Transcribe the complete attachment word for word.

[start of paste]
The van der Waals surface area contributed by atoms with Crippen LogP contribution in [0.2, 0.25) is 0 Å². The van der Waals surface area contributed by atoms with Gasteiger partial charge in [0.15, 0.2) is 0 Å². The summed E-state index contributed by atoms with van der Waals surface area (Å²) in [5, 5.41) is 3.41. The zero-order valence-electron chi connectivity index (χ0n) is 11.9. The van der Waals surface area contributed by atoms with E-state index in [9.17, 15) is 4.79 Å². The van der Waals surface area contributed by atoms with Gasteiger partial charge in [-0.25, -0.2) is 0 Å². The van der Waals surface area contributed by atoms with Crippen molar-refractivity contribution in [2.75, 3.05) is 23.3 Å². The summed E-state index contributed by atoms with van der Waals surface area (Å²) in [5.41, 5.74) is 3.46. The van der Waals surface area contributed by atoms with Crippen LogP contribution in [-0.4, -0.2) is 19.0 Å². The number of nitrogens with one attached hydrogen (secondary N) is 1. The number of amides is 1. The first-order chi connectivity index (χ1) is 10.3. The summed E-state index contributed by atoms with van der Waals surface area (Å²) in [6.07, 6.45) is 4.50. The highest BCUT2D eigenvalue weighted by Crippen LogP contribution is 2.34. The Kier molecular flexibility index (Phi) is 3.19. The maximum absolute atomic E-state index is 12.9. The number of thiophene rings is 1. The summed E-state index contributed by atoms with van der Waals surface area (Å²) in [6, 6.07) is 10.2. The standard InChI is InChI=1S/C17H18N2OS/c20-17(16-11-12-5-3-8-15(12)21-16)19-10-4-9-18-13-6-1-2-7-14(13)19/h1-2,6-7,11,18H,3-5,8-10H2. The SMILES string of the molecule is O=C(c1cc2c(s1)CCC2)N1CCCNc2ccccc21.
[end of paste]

The van der Waals surface area contributed by atoms with Crippen LogP contribution in [0.2, 0.25) is 0 Å². The van der Waals surface area contributed by atoms with Gasteiger partial charge in [0.15, 0.2) is 0 Å². The summed E-state index contributed by atoms with van der Waals surface area (Å²) in [5, 5.41) is 3.41. The zero-order valence-electron chi connectivity index (χ0n) is 11.9. The van der Waals surface area contributed by atoms with E-state index in [9.17, 15) is 4.79 Å². The van der Waals surface area contributed by atoms with Gasteiger partial charge in [-0.25, -0.2) is 0 Å². The van der Waals surface area contributed by atoms with Crippen molar-refractivity contribution in [2.75, 3.05) is 23.3 Å². The summed E-state index contributed by atoms with van der Waals surface area (Å²) in [5.41, 5.74) is 3.46. The van der Waals surface area contributed by atoms with Crippen LogP contribution in [-0.4, -0.2) is 19.0 Å². The number of nitrogens with one attached hydrogen (secondary N) is 1. The number of amides is 1. The first-order chi connectivity index (χ1) is 10.3. The summed E-state index contributed by atoms with van der Waals surface area (Å²) in [6.07, 6.45) is 4.50. The highest BCUT2D eigenvalue weighted by Crippen LogP contribution is 2.34. The Kier molecular flexibility index (Phi) is 3.19. The maximum absolute atomic E-state index is 12.9. The number of thiophene rings is 1. The summed E-state index contributed by atoms with van der Waals surface area (Å²) in [6, 6.07) is 10.2. The standard InChI is InChI=1S/C17H18N2OS/c20-17(16-11-12-5-3-8-15(12)21-16)19-10-4-9-18-13-6-1-2-7-14(13)19/h1-2,6-7,11,18H,3-5,8-10H2. The SMILES string of the molecule is O=C(c1cc2c(s1)CCC2)N1CCCNc2ccccc21.